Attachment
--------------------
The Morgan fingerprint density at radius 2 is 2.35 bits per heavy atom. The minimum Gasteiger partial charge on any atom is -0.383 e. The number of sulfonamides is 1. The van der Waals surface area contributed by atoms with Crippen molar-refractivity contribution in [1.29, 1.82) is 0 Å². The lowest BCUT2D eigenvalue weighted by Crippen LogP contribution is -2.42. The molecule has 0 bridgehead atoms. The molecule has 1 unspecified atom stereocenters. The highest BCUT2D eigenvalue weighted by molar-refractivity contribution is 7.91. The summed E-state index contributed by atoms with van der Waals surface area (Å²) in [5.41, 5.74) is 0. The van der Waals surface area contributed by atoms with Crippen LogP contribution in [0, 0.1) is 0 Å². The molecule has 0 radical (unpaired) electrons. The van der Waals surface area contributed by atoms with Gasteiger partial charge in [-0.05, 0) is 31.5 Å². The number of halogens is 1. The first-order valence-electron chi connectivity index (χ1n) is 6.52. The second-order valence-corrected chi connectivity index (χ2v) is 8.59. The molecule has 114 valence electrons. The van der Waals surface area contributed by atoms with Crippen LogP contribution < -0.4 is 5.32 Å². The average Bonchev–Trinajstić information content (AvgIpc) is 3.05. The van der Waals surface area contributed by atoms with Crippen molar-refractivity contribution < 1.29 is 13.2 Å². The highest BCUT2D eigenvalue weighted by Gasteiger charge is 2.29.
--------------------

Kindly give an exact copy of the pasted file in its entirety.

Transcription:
The Morgan fingerprint density at radius 2 is 2.35 bits per heavy atom. The minimum Gasteiger partial charge on any atom is -0.383 e. The number of sulfonamides is 1. The van der Waals surface area contributed by atoms with Crippen molar-refractivity contribution in [1.29, 1.82) is 0 Å². The lowest BCUT2D eigenvalue weighted by Crippen LogP contribution is -2.42. The molecule has 0 bridgehead atoms. The molecule has 1 unspecified atom stereocenters. The highest BCUT2D eigenvalue weighted by molar-refractivity contribution is 7.91. The summed E-state index contributed by atoms with van der Waals surface area (Å²) in [5.41, 5.74) is 0. The van der Waals surface area contributed by atoms with Crippen LogP contribution in [0, 0.1) is 0 Å². The molecule has 0 radical (unpaired) electrons. The van der Waals surface area contributed by atoms with Gasteiger partial charge in [-0.05, 0) is 31.5 Å². The number of halogens is 1. The first-order valence-electron chi connectivity index (χ1n) is 6.52. The second-order valence-corrected chi connectivity index (χ2v) is 8.59. The molecule has 114 valence electrons. The van der Waals surface area contributed by atoms with Crippen LogP contribution < -0.4 is 5.32 Å². The average Bonchev–Trinajstić information content (AvgIpc) is 3.05. The van der Waals surface area contributed by atoms with Crippen molar-refractivity contribution < 1.29 is 13.2 Å². The highest BCUT2D eigenvalue weighted by Gasteiger charge is 2.29.